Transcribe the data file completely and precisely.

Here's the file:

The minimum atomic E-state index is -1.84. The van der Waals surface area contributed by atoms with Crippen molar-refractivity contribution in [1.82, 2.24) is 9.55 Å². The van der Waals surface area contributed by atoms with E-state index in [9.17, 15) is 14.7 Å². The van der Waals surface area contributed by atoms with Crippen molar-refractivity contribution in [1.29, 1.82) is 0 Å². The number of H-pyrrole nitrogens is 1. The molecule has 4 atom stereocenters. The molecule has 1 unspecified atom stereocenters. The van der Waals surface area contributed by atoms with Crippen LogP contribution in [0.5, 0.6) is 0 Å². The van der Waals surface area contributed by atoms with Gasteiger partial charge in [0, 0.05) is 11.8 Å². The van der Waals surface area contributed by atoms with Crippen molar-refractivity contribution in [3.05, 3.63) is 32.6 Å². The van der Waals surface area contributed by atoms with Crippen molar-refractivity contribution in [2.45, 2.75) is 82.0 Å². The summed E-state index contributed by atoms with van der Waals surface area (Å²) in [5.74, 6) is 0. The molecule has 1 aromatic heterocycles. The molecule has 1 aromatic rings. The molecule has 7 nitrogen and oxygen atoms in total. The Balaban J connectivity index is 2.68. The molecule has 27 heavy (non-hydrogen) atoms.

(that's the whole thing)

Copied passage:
The minimum atomic E-state index is -1.84. The van der Waals surface area contributed by atoms with Crippen molar-refractivity contribution in [1.82, 2.24) is 9.55 Å². The van der Waals surface area contributed by atoms with E-state index in [9.17, 15) is 14.7 Å². The van der Waals surface area contributed by atoms with Crippen molar-refractivity contribution in [1.29, 1.82) is 0 Å². The number of H-pyrrole nitrogens is 1. The molecule has 4 atom stereocenters. The molecule has 1 unspecified atom stereocenters. The van der Waals surface area contributed by atoms with Crippen LogP contribution in [0.5, 0.6) is 0 Å². The van der Waals surface area contributed by atoms with Gasteiger partial charge in [0, 0.05) is 11.8 Å². The van der Waals surface area contributed by atoms with Crippen molar-refractivity contribution in [3.05, 3.63) is 32.6 Å². The van der Waals surface area contributed by atoms with Crippen molar-refractivity contribution in [2.45, 2.75) is 82.0 Å². The summed E-state index contributed by atoms with van der Waals surface area (Å²) in [5.74, 6) is 0. The molecule has 1 aromatic heterocycles. The molecule has 1 aromatic rings. The molecule has 7 nitrogen and oxygen atoms in total. The Balaban J connectivity index is 2.68. The molecule has 27 heavy (non-hydrogen) atoms.